I breathed the air of history all unaware, and walked oblivious through its littered layers.
Our house, the Villa Robineau, had been built by a pied noir family in the early twentieth century on a cliff separated from the sea by a narrow strip of land. It was the most imposing house in the small village of Bethioua, and had been built in the Anglo-Norman style, with a gabled slate roof and long, lugubrious windows.
Like everywhere in Algeria, the past intrudes on the present and sometimes, a sudden shift in perspective could allow you to see things as they had once been. The house, built with such love and care, had once had a clear, unobstructed view of the sea creaming against the rocky outcrops, or swelling smooth and glassy, clear and deep, within the shelter of Arzew bay.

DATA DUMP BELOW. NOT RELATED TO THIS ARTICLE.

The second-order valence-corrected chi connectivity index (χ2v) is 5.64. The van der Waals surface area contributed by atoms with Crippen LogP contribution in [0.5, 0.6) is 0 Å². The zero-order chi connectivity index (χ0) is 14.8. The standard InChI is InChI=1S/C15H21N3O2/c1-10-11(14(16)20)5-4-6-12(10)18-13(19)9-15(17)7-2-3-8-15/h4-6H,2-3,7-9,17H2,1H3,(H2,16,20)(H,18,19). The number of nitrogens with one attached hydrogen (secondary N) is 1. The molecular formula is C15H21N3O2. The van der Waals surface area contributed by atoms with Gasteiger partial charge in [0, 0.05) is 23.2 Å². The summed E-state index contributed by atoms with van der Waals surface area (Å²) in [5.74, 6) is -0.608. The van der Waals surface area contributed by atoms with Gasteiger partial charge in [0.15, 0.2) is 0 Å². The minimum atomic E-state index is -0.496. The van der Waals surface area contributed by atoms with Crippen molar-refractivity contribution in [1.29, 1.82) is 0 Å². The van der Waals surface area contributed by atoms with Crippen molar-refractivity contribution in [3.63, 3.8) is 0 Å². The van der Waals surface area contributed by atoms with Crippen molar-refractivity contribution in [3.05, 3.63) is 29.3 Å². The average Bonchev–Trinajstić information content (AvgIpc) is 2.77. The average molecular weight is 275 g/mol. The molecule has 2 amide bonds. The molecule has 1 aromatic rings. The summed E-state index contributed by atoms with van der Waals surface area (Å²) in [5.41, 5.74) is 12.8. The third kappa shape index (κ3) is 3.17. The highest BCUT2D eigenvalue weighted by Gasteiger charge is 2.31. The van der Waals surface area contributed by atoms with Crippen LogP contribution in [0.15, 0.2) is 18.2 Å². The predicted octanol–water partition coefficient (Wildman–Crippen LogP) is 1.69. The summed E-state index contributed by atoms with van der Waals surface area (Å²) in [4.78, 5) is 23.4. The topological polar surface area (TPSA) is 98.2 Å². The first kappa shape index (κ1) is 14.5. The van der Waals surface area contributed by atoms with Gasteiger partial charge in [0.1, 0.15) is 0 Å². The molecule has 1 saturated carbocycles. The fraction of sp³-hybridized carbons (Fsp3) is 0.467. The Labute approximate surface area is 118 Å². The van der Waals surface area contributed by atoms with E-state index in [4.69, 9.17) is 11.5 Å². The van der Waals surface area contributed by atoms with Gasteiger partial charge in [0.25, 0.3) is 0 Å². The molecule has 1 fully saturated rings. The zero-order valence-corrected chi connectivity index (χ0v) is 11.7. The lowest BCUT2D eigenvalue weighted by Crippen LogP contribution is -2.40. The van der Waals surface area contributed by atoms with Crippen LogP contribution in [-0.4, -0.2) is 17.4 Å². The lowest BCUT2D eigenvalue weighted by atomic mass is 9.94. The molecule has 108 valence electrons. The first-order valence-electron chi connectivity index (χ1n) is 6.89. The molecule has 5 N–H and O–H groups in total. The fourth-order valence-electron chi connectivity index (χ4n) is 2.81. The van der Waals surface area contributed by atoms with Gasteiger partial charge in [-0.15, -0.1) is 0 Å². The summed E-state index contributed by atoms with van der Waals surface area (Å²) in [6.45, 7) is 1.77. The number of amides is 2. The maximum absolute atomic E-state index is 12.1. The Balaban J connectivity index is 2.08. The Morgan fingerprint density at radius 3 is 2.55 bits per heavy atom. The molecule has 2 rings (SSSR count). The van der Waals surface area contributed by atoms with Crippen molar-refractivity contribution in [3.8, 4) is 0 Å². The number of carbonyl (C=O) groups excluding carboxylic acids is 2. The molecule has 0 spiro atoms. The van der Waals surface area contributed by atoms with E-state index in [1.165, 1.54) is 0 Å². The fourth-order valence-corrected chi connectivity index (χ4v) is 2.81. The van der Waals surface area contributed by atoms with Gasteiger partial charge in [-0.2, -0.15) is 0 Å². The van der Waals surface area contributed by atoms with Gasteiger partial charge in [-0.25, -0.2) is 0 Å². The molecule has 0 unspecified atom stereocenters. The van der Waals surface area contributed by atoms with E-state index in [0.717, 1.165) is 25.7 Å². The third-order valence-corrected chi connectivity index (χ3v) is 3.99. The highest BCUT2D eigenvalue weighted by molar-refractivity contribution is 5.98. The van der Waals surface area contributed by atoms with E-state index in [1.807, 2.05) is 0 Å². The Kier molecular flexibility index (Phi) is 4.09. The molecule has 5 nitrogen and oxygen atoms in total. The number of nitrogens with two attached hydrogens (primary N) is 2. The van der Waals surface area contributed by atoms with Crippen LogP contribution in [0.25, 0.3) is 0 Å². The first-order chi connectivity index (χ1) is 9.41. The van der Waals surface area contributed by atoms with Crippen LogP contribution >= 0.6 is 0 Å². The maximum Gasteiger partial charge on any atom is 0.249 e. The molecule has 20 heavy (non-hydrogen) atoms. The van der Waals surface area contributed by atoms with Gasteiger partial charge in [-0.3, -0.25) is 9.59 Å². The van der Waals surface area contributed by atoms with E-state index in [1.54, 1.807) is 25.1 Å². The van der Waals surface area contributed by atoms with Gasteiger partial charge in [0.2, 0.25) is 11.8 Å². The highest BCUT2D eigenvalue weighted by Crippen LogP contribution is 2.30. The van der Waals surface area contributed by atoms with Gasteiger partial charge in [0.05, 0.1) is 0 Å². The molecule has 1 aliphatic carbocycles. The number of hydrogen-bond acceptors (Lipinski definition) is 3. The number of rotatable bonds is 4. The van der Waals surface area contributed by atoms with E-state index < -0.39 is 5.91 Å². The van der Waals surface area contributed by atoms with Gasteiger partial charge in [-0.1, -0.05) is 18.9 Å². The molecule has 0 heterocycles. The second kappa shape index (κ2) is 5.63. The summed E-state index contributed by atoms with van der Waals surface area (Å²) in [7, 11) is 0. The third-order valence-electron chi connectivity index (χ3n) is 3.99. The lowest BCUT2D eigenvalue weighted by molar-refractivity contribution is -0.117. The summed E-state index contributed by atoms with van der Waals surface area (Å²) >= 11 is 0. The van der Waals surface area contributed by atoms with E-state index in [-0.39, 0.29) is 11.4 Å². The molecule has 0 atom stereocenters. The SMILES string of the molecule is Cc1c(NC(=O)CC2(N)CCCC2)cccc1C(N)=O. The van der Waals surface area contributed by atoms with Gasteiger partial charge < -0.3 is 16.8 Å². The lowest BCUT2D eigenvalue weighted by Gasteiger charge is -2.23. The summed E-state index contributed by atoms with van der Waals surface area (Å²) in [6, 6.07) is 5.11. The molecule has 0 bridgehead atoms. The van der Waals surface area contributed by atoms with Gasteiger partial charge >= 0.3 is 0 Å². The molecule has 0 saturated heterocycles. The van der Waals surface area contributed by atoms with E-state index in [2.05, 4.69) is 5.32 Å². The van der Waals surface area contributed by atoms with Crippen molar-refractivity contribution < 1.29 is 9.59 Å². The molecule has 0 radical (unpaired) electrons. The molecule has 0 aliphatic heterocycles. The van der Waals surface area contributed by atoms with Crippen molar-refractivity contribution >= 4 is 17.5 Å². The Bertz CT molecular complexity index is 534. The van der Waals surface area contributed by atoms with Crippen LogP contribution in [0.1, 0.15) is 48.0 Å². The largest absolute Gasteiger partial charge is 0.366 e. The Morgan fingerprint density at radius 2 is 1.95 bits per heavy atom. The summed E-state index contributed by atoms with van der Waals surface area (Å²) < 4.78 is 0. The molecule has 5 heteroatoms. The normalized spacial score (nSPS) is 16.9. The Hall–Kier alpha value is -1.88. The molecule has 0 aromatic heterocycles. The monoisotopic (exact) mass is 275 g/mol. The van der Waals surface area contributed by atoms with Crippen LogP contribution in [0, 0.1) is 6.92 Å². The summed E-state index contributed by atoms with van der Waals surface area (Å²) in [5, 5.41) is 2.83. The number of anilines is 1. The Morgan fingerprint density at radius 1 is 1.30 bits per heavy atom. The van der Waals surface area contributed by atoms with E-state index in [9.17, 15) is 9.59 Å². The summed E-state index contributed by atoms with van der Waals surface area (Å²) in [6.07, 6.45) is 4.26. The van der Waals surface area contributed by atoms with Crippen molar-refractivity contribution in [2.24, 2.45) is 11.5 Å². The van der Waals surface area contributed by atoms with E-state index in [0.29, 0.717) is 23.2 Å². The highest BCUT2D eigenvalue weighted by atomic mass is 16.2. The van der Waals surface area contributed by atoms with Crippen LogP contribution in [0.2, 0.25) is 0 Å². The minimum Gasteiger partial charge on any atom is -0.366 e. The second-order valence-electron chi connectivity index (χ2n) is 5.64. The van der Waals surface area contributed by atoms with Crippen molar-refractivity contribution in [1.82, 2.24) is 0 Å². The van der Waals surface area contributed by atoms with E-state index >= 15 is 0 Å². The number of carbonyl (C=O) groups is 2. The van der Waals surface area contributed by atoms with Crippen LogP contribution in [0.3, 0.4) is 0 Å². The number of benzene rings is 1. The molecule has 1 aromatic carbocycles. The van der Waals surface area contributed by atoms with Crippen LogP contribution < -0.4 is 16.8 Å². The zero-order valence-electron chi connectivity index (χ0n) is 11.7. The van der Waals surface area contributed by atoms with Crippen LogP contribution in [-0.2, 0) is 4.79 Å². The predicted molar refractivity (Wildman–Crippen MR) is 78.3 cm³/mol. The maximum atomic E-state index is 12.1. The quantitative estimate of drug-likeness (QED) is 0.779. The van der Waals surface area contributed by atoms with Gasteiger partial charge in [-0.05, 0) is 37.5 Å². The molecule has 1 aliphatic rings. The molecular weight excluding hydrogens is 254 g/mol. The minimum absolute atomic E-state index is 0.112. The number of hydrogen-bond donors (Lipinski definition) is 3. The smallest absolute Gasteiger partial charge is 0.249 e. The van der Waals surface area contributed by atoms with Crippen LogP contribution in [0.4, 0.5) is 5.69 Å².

Whenever the country simmered in a heat wave…
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